Holidays to Norway
Norway inspires images of dramatic, rugged mountains, fjords, picturesque villages and a landscape that is second to none. In one of Europe’s most sparsely inhabited countries, these elements are reality.
Stretching from the North Sea coastline to the borders of Finland and Russia, this delightful country is largely unexplored by UK visitors. Travel off the beaten tourist track and you will discover a country rich in history, charming small towns and friendly locals.
Holidays In Norway
The capital city, Oslo is a vibrant and cultural destination. Considered to be one of the world’s greenest and most livable cities, it is also one of the most prettily-situated. Surrounded by the waters of the Oslofjord and boasting a wonderful selection of museums, this city is an ideal destination for a short-break or as the start of a longer more exciting adventure.
Southern Norway is renowned for its rocky coastline with picture-postcard fishing villages and busy summer harbours. It is here that you will find the southernmost city of Mandal, the towns of Kragerø, Risør, Lyngør, Arendal, Grimstad, Lillesand, and the capital of the south, Kristiansand.
Sculpted by nature, the spectacular landscape of the fjords – green mountains, blue waters, and thundering waterfalls – cannot fail to impress. Whether an artist, keen walker, or nature lover, this is the location for you.
It is here that you will find the fascinating towns of Bergen, Ålesund, Molde and Trondheim - all ideal destinations for a short break or as a gateway to the natural wonderland of the fjords.
To the north, the wild and weather-beaten Lofoten isles, Vesterålen archipelago, university city of Tromsø and the border town of Kirkenes await. With an arctic landscape of mountain peaks, idyllic fishing villages and blue fjords, this region is a wonder to explore. This is the land of the midnight sun and of the northern lights.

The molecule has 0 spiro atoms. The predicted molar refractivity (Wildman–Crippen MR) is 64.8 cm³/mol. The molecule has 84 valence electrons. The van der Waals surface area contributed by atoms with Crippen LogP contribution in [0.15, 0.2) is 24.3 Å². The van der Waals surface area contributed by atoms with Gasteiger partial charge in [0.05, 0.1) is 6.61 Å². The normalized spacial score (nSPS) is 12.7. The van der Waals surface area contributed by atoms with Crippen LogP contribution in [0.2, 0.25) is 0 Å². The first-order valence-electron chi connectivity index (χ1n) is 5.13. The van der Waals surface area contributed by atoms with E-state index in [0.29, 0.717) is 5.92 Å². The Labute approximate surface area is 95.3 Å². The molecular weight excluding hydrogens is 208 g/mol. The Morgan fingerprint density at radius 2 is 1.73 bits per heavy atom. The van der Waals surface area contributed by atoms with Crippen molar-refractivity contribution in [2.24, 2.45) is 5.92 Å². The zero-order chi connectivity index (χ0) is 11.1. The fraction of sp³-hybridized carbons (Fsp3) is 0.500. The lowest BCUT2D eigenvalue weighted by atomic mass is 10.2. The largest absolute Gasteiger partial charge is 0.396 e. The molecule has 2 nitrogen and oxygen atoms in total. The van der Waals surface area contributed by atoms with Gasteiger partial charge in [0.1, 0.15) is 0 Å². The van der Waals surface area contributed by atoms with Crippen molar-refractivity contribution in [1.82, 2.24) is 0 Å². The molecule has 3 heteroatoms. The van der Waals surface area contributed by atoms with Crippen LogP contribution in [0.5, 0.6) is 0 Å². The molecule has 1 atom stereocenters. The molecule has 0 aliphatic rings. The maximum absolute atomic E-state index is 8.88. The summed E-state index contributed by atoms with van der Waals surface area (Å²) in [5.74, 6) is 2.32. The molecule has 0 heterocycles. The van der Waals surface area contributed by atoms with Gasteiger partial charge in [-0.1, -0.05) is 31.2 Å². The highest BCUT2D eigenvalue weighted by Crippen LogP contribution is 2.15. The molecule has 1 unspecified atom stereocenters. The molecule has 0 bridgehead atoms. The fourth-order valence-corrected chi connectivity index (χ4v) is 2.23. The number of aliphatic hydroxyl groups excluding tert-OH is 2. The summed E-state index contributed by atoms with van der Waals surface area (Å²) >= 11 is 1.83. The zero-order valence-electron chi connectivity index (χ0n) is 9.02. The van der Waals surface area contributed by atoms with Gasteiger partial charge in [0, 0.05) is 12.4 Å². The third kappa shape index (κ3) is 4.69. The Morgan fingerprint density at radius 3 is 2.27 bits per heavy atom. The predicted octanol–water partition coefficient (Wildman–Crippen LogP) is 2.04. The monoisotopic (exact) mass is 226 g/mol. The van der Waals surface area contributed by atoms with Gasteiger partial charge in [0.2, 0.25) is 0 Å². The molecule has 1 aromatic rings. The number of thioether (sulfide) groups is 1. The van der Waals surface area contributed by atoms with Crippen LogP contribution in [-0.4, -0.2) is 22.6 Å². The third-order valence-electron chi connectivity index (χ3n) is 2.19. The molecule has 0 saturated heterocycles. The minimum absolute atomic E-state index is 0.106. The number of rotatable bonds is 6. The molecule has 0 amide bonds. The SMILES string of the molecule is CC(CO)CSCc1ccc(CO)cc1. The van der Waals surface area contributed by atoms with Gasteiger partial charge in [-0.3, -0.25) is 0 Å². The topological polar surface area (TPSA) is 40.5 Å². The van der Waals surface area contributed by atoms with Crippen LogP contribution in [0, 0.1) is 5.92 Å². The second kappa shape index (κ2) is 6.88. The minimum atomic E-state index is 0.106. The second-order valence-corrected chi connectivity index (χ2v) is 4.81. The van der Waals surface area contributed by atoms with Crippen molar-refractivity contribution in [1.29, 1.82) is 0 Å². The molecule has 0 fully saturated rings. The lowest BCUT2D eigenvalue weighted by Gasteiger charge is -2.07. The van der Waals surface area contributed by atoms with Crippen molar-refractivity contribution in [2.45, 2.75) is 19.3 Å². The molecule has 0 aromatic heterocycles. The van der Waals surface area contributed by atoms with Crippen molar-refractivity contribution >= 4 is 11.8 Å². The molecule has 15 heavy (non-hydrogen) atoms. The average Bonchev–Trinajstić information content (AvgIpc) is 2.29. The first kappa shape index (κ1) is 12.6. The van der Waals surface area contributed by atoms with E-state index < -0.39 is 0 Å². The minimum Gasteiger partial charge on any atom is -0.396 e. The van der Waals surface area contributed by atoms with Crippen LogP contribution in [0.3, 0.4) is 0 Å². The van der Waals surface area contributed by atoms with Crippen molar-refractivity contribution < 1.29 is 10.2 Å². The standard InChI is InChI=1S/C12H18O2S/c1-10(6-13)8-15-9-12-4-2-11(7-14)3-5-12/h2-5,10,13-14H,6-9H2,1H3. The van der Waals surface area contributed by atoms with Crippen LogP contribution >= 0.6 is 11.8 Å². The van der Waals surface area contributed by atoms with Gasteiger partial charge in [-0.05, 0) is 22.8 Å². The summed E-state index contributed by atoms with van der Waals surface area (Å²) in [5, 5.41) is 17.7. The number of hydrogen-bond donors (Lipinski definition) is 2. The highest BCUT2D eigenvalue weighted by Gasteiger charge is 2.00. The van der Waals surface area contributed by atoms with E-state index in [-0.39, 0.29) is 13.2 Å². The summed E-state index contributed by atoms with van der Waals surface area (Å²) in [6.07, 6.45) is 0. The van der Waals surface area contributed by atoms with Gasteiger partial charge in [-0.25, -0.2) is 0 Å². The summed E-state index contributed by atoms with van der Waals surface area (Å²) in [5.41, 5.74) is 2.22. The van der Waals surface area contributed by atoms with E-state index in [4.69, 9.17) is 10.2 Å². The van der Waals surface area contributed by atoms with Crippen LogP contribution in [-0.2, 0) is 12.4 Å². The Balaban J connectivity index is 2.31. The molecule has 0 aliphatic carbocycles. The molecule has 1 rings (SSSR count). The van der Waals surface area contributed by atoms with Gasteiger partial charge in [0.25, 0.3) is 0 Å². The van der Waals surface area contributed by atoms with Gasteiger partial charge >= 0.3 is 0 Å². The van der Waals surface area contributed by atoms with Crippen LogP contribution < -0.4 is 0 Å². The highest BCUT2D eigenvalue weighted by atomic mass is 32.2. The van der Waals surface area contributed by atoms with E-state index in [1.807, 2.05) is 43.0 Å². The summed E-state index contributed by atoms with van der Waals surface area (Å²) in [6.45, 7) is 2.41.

Choose Norway as your next holiday destination and we promise that you will not be disappointed!
The Norwegian Public Roads Administration have carefully selected, and developed, 18 beautiful drives which are not only scenically beautiful but also have their own history and character.
Viewpoints, information centres and cafes have been built along the way. National Tourist Routes can be found across the country including Senja, Andøya (Vesteralen), Lofoten, the Sognefjord and Hardangerfjord. Famous roads including the ‘Atlantic Road’ and the ‘Trollstigen mountain pass’ are also part of the scheme.
The Lofoten Islands attract a wide variety of bird species including white tailed eagles, razorbill, guillemot, cormorant, kittiwake and puffin. In addition, the island of Runde, close to Ålesund, serves as a nesting ground for half a million birds.
UNESCO has inscribed 7 sites in Norway to the World Heritage List. The Fjord region home to 4 sites: The Hanseatic Wharf of Bryggen in Bergen, Urnes Stave Church and the Geirangerfjord and Naeroyfjord.The former mining town of Røros, 2-hours from Trondheim, is also designated by UNESCO as a World Heritage Site.
The word Viking comes from the Old Norse word ‘vikingr’ meaning someone that came from the Fjords. Today, the word Viking is used to describe the seafaring traders, warriors and pirates from Scandinavia, who sailed the open seas between the late 8th and 11th centuries. The Vikings were explorers and evidence of former settlements can be found as far a field as the Faroe Islands, Iceland, Greenland and even Newfoundland in Canada. During their reign, the Vikings waged regular attacks on Great Britain and captured many key cities and colonised large areas of Ireland and Scotland.
The history and culture of the Vikings remain popular. In many cities throughout Norway, museums depicting historical events can be visited. In Oslo, the Viking Ship Museum displays the three best preserved Viking ships in the country as well as finds from the chief grave at Borre. On the Lofoten Islands the Lofotr Viking Museum includes a reconstructed 83m long Chieftains farm, three ships and a boat house
The winter months in Tromsø, with its moderate arctic climate of c. -4 degrees, brings the natural phenomena of the Polar Nights (November 21 and January 21) and Northern Lights (September to April) as well as a host of activities to suit all interests from dog sledding, glacial walking, snowmobile safaris, Sámi cultural tours and snow shoe excursions.
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